In Bertoli et al. v. City of Sebastopol, et al., the California Court of Appeals, while not disagreeing with the trial court’s finding that the plaintiff’s ESI request was “unfocused and nonspecific, unduly burdensome, and an alarming invasion of privacy rights”, disagreed that their Public Records Act (PRA) requests were “clearly frivolous” and reversed the trial court’s order for attorneys fees and costs.

Judge Shows Her Disgust via “Order on One Millionth Discovery Dispute”: eDiscovery Case Law

By : Doug Austin

In Herron v. Fannie Mae, et al., DC District Judge Rosemary M. Collyer issued an order titled “Order on One Millionth Discovery Dispute” where she decided that “[c]ontrary to its usual practice, the Court will rule immediately, in writing” on the latest discovery disputes between the plaintiff and defendant.

The First 7 to 10 Days May Make or Break Your Case: eDiscovery Best Practices

By : Doug Austin

When a case is filed, several activities must be completed within a short period of time (often as soon as the first seven to ten days after filing) to enable you to assess the scope of the case, where the key electronically stored information (ESI) is located and whether to proceed with the case or attempt to settle with opposing counsel. Here are several of the key early activities that can assist in deciding whether to litigate or settle the case.

Court Orders Defendant to Submit Further Declaration after Plaintiff Disputes its Claimed eDiscovery Costs – eDiscovery Case Law

By : Doug Austin

In Bonillas v. United Air Lines Inc., California Chief Magistrate Judge Elizabeth D. LaPorte ordered the defendant to submit a further declaration supporting its claimed eDiscovery costs by addressing several issues raised by no later than January 5, 2015, with the plaintiff having until January 8, 2015 to submit a brief response to the further declaration if he chose to do so.

2014 eDiscovery Case Law Year in Review, Part 3

By : Doug Austin

As we noted yesterday and the day before, eDiscoveryDaily published 93 posts related to eDiscovery case decisions and activities over the past year, covering 68 unique cases! Yesterday, we looked back at cases related to eDiscovery cost sharing and reimbursement, fee disputes and production format disputes. Today, let’s take a look back at cases related to privilege and inadvertent disclosures, requests for social media, cases involving technology assisted review and the case of the year – the ubiquitous Apple v. Samsung dispute.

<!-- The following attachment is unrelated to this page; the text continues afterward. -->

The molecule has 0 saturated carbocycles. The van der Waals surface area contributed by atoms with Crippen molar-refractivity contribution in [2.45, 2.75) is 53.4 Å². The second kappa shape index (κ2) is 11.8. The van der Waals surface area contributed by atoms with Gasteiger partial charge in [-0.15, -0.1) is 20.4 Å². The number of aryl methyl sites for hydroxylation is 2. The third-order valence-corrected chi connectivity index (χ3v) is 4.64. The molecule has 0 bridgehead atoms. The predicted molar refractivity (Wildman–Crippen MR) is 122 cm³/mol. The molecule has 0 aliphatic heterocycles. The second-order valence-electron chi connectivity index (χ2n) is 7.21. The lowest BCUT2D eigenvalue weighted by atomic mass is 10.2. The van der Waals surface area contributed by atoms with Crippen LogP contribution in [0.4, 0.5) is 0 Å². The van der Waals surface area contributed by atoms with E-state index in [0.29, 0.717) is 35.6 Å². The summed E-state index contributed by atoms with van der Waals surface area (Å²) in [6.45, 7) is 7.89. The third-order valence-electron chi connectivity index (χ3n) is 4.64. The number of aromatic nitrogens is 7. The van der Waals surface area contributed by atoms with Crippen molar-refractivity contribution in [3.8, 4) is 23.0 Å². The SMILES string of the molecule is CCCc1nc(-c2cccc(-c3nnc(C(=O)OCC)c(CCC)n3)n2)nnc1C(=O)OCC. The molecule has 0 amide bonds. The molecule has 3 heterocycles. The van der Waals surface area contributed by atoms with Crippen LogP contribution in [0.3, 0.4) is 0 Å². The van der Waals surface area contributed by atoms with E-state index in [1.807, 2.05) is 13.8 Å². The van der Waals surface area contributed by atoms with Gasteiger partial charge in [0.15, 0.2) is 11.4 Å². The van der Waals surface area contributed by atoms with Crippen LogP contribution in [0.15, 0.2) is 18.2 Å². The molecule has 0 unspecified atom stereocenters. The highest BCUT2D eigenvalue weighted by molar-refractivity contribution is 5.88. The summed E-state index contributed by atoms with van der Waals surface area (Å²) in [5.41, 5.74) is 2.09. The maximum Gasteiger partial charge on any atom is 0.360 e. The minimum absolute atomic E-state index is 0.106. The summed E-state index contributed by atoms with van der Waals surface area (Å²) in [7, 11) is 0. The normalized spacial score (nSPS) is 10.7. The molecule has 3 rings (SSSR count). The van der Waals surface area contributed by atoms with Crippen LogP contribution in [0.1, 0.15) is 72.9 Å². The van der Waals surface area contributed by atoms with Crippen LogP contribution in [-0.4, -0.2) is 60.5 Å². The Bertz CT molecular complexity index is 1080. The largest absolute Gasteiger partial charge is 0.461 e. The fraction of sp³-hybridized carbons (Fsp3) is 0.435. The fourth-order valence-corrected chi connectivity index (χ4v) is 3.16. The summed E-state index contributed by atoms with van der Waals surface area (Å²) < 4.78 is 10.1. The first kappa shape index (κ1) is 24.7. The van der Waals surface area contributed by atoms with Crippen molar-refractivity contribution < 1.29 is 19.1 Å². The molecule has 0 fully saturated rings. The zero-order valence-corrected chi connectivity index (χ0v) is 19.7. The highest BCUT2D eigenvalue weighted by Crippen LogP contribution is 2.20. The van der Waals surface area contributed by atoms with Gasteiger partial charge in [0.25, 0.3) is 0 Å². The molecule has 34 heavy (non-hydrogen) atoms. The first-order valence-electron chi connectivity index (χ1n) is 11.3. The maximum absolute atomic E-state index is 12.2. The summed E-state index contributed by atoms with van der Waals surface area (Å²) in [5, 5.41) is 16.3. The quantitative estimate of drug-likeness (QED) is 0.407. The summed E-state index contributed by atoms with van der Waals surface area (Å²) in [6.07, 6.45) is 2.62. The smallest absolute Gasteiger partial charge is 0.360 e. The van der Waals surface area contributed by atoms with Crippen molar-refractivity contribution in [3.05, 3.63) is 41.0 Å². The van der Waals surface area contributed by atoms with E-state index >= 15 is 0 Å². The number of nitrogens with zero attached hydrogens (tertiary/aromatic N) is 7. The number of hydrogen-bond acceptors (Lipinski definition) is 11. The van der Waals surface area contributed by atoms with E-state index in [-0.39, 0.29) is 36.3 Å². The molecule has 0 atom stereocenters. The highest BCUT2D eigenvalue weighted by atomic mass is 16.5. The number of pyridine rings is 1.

2014 eDiscovery Case Law Year in Review, Part 2

By : Doug Austin

As we noted yesterday, eDiscoveryDaily published 93 posts related to eDiscovery case decisions and activities over the past year, covering 68 unique cases! Yesterday, we looked back at cases related to admissibility and proportionality as well as cases involving discovery on discovery. Today, let’s take a look back at cases related to eDiscovery cost sharing and reimbursement, fee disputes and production format disputes.

2014 eDiscovery Case Law Year in Review, Part 1

By : Doug Austin

It’s time for our annual review of eDiscovery case law! We had more than our share of sanctions granted and denied, as well as disputes over admissibility of electronically stored information (ESI), eDiscovery cost reimbursement, and production formats, even disputes regarding eDiscovery fees. So, as we did last year and the year before that and also the year before that, let’s take a look back at 2014!

Court Agrees with Defendants that Producing Medical Records in Native Form is an “Undue Burden” – eDiscovery Case Law

By : Doug Austin

In Peterson v. Matlock, New Jersey Magistrate Judge Douglas E. Arpert denied the plaintiffs motion to compel defendants to produce the plaintiff's electronically stored medical records in “native readable format” after the defendants produced the records in PDF format, agreeing that the defendants had demonstrated that they would suffer an undue burden in complying with the plaintiff's request.

Court Allows Costs for TIFF Conversion and OCR, Likens it to “Making Copies” – eDiscovery Case Law

By : Doug Austin

In Kuznyetsov v. West Penn Allegheny Health Sys., Pennsylvania Senior District Judge Donetta W. Ambrose upheld the Clerk of Courts issuance of Taxation of Costs for $60,890.97 in favor of the defendants and against the named the plaintiffs, including costs for “scanning and conversion of native files to the agreed-upon format for production of ESI”.

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About the Bloggers

Brad Jenkins

Brad Jenkins, President and CEO of CloudNine Discovery, has over 20 years of experience leading customer focused companies in the litigation support arena. Brad has authored many articles on litigation support issues, and has spoken before national audiences on document management practices and solutions.

Doug Austin

Doug Austin, Professional Services Manager for CloudNine Discovery, has over 20 years experience providing legal technology consulting and technical project management services to numerous commercial and government clients. Doug has also authored several articles on eDiscovery best practices.

Jane Gennarelli

Jane Gennarelli is a principal of Magellan’s Law Corporation and has been assisting litigators in effectively handling discovery materials for over 30 years. She authored the company’s Best Practices in a Box™ content product and assists firms in applying technology to document handling tasks. She is a known expert and often does webinars and presentations for litigation support professionals around the country. Jane can be reached by email at jane@litigationbestpractices.com.